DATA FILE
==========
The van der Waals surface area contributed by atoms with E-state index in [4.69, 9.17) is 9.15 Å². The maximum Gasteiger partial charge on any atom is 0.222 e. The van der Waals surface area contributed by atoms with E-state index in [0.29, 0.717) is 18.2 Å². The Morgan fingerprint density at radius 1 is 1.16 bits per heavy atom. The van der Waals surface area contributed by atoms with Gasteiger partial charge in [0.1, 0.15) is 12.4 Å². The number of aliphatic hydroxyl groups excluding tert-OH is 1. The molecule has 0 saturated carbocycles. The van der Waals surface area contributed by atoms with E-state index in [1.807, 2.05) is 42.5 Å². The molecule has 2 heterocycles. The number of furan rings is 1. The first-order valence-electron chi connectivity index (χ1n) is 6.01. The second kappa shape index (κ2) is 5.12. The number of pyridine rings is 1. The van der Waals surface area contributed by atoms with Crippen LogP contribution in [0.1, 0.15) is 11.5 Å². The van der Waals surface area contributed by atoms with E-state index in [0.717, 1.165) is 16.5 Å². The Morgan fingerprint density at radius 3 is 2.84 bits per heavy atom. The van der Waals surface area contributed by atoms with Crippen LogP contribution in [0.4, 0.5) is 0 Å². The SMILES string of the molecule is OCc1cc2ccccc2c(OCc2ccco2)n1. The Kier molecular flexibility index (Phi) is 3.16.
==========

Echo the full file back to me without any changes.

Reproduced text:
The van der Waals surface area contributed by atoms with E-state index in [4.69, 9.17) is 9.15 Å². The maximum Gasteiger partial charge on any atom is 0.222 e. The van der Waals surface area contributed by atoms with E-state index in [0.29, 0.717) is 18.2 Å². The Morgan fingerprint density at radius 1 is 1.16 bits per heavy atom. The van der Waals surface area contributed by atoms with Gasteiger partial charge in [0.1, 0.15) is 12.4 Å². The number of aliphatic hydroxyl groups excluding tert-OH is 1. The molecule has 0 saturated carbocycles. The van der Waals surface area contributed by atoms with E-state index in [1.807, 2.05) is 42.5 Å². The molecule has 2 heterocycles. The number of furan rings is 1. The first-order valence-electron chi connectivity index (χ1n) is 6.01. The second kappa shape index (κ2) is 5.12. The number of pyridine rings is 1. The van der Waals surface area contributed by atoms with Crippen LogP contribution in [0.1, 0.15) is 11.5 Å². The van der Waals surface area contributed by atoms with E-state index in [0.717, 1.165) is 16.5 Å². The Morgan fingerprint density at radius 3 is 2.84 bits per heavy atom. The van der Waals surface area contributed by atoms with Crippen LogP contribution in [0.4, 0.5) is 0 Å². The SMILES string of the molecule is OCc1cc2ccccc2c(OCc2ccco2)n1. The Kier molecular flexibility index (Phi) is 3.16.